Planter turned author Malinga Herman Gunaratne, who is also involved in the tourist industry told the present writer of a conversation he had with a retired British military officer who makes frequent visits to Sri Lanka. Gunaratne, who is in touch with President Rajapakse, had been told by the latter that the army commander Sarath Fonseka and the navy commander Wasantha Karannagoda were in high demand as guest speaks overseas to lecture foreign armies on how to fight terrorism. When Gunaratne mentioned this to the retired British officer, the Britisher had said "Forget the army and navy commanders, there’ll soon be a queue of foreign presidents and prime ministers outside Temple Trees, wanting lessons from Rajapakse on how to handle the world!"

If ever there was a leader riding high, it’s Mahinda Rajapakse. He’s sweeping everything before him both at the local as well as the international level and the way he has handled the often irrational pressures coming from the international community has not gone unnoticed. A few weeks ago, the Sinhala weekly, Irida Lakbima, interviewed several persons including myself and Victor Ivan about the present moves to remove Wickremesinghe from the UNP leadership. The opinion expressed by all those interviewed was that such a removal may not serve any purpose if the intention of the UNP is to come into power soon.

The personal opinion of the present writer also is that the UNP as a party is now far too gone for any quick fix solutions and Abeywardene’s goat and jackal type theory does have some merits. But then the UNP rebels also have a point in that if the present trend continues the UNP will be so weakened by defections that it will become even more difficult to rehabilitate the party. There’s also the point that under Wickremesinghe’s stewardship, the UNP is not only losing what they already have, nobody new is coming in either. The floating voter has completely abandoned the UNP and so has the youth vote. So any haste on the part of the UNP rebels to oust Wickremesighe and vest the party leadership in a leader who can restore confidence in the party is well understood.

What an effective leader can do in the electorate was seen in the Kandy district at the recent Central Province PC elections where S.B.Dissanayake got the highest number of preference votes in every single electorate in the Kandy district. The margins were enormous. While SBD got something in excess of 180,000 votes, the next highest on the UNP list got only something in excess of 20,000 votes. That shows the extent of the hunger for leadership within the UNP. While the UNP is engaged in a valiant struggle to get out of the rut they are in and Wickremesinghe is making a no less valiant effort to remain in power, what of the ordinary citizen of this country who has no particular reason to be concerned about the welfare of the UNP or UNPers? The fact that the voters have been consistently delivering unprecedented margins of victory for the Rajapakse regime at election after election is an indication that the vast majority of the population is quite comfortable with the present government at least for the moment.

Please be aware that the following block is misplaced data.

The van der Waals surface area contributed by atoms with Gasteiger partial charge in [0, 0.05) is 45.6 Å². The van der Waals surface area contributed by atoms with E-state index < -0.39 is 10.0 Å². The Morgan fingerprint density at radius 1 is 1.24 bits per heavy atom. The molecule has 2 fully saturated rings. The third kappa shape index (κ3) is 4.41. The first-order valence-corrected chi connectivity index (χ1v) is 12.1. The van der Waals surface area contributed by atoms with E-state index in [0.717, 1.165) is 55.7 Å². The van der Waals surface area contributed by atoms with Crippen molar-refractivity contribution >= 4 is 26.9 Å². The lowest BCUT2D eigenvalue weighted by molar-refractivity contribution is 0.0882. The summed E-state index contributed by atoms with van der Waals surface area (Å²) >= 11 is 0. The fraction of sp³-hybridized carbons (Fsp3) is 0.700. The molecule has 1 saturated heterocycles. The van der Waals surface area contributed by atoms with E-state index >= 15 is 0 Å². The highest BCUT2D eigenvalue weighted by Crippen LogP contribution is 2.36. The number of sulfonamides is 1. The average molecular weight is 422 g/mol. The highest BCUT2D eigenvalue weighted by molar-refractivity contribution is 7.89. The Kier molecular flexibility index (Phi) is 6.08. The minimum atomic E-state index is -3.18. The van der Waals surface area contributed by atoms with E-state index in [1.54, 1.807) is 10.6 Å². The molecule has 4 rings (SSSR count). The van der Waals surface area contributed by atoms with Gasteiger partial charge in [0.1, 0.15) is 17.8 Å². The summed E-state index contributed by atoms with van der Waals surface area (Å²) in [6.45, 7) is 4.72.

Peace and quiet factor

One of the main reasons for this liking that the common folk have for this government is that it is a friendly and mild government. Until the peace was suddenly shattered by the assaults on journalists Keith Nohyar and Namal Perera and the arson attack on Sirasa and the assassination of Lasantha Wickremetunga, there was absolute peace on the political front in this country. The burning of Dr Johnpulle’s house during the NCP elections was caused by an ill advised shooting incident which enraged the passing crowd and it cannot be taken as a premeditated attack. No UNPer has really been harmed during the past three and a half years of the Rajapakse regime. Some journalists have had to flee the country, but the main opposition party remains largely unscathed. One of the main reasons for this peace is the personality of the mild mannered and easygoing Mahinda Rajapakse. The other main reason for the peace is Ranil Wickremesinghe.

The governing party knows that it can win any election without stuffing the ballot boxes or assaulting their opponents; so the number of election related crimes have gone down dramatically. Persecution of the opposition which we have experienced under every government, except during the one and a half year rule of President D.B.Wijetunga, is not to be seen today. Conflicts among supporters of various political parties at the village level have gone down dramatically and even though there is an election campaign on at this very moment, nobody seems to be interested in the number of election related incidents.

For the first time in decades, we have been experiencing a period of relative calm over the past few years. If there is a change in the UNP leadership and a more forceful leader takes over, there is the danger that all this may change. The level of political tension in the country will increase dramatically as the UNP revives and the UPFA feels threatened. Even if the president himself does not want it, regional leaders of the governing party may start terrorizing their political opponents once again as they did during the Chandrika Kumaratunga regime and it is a moot point whether the president himself will be able to play the role of Mr Nice Guy as he is doing at present.

One must say that the UPFA was tested on two occasions when Janaka Perera came forward as the UNP chief ministerial candidate for the NCP and when SBD became the chief ministerial candidate for the CPC elections, but they did not regress into thuggery to meet the challenge. But that may have been because of the secure knowledge that Wickremesinghe would bring down both Perera and Disssanayake.

It’s a moot point as to how the UPFA would behave in a post Wickremesinghe scenario. There will be more conflict, more noise and caterwauls, much spitting and scratching and a complete disturbance of the present peace with no net benefit for anybody. I have been scathing in my criticism of Wickremesinghe and all those criticisms, I believe, are valid. However, the question we have to ponder is what is more important - giving hope to a prostrate UNP or our own peace and quiet?